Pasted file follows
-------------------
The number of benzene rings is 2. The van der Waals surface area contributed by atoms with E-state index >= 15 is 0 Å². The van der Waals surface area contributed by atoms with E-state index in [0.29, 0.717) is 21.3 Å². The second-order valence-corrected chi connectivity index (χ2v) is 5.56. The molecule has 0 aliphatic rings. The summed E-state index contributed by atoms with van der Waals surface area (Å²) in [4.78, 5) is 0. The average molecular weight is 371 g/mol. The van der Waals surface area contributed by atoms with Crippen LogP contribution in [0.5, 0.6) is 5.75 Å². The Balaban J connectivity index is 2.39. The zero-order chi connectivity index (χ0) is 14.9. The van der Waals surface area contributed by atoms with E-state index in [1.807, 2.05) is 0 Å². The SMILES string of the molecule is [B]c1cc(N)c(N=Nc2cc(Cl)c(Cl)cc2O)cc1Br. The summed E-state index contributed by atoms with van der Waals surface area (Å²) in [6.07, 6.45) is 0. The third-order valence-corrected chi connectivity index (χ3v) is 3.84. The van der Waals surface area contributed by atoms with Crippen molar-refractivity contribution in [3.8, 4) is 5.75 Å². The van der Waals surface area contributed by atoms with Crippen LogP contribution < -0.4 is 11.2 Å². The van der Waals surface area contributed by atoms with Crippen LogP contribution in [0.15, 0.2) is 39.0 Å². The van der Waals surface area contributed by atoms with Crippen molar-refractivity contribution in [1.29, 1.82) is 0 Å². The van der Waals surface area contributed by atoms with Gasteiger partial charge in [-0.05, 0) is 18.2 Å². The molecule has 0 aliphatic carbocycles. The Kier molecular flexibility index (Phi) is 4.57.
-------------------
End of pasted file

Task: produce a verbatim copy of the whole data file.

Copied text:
The number of benzene rings is 2. The van der Waals surface area contributed by atoms with E-state index >= 15 is 0 Å². The van der Waals surface area contributed by atoms with E-state index in [0.29, 0.717) is 21.3 Å². The second-order valence-corrected chi connectivity index (χ2v) is 5.56. The molecule has 0 aliphatic rings. The summed E-state index contributed by atoms with van der Waals surface area (Å²) in [4.78, 5) is 0. The average molecular weight is 371 g/mol. The van der Waals surface area contributed by atoms with Crippen LogP contribution in [0.5, 0.6) is 5.75 Å². The Balaban J connectivity index is 2.39. The zero-order chi connectivity index (χ0) is 14.9. The van der Waals surface area contributed by atoms with E-state index in [1.807, 2.05) is 0 Å². The SMILES string of the molecule is [B]c1cc(N)c(N=Nc2cc(Cl)c(Cl)cc2O)cc1Br. The summed E-state index contributed by atoms with van der Waals surface area (Å²) in [6.07, 6.45) is 0. The third-order valence-corrected chi connectivity index (χ3v) is 3.84. The van der Waals surface area contributed by atoms with Crippen molar-refractivity contribution in [3.8, 4) is 5.75 Å². The van der Waals surface area contributed by atoms with Crippen LogP contribution < -0.4 is 11.2 Å². The van der Waals surface area contributed by atoms with Crippen LogP contribution in [0.15, 0.2) is 39.0 Å². The van der Waals surface area contributed by atoms with Crippen molar-refractivity contribution in [1.29, 1.82) is 0 Å². The van der Waals surface area contributed by atoms with Gasteiger partial charge in [-0.05, 0) is 18.2 Å². The molecule has 0 aliphatic carbocycles. The Kier molecular flexibility index (Phi) is 4.57.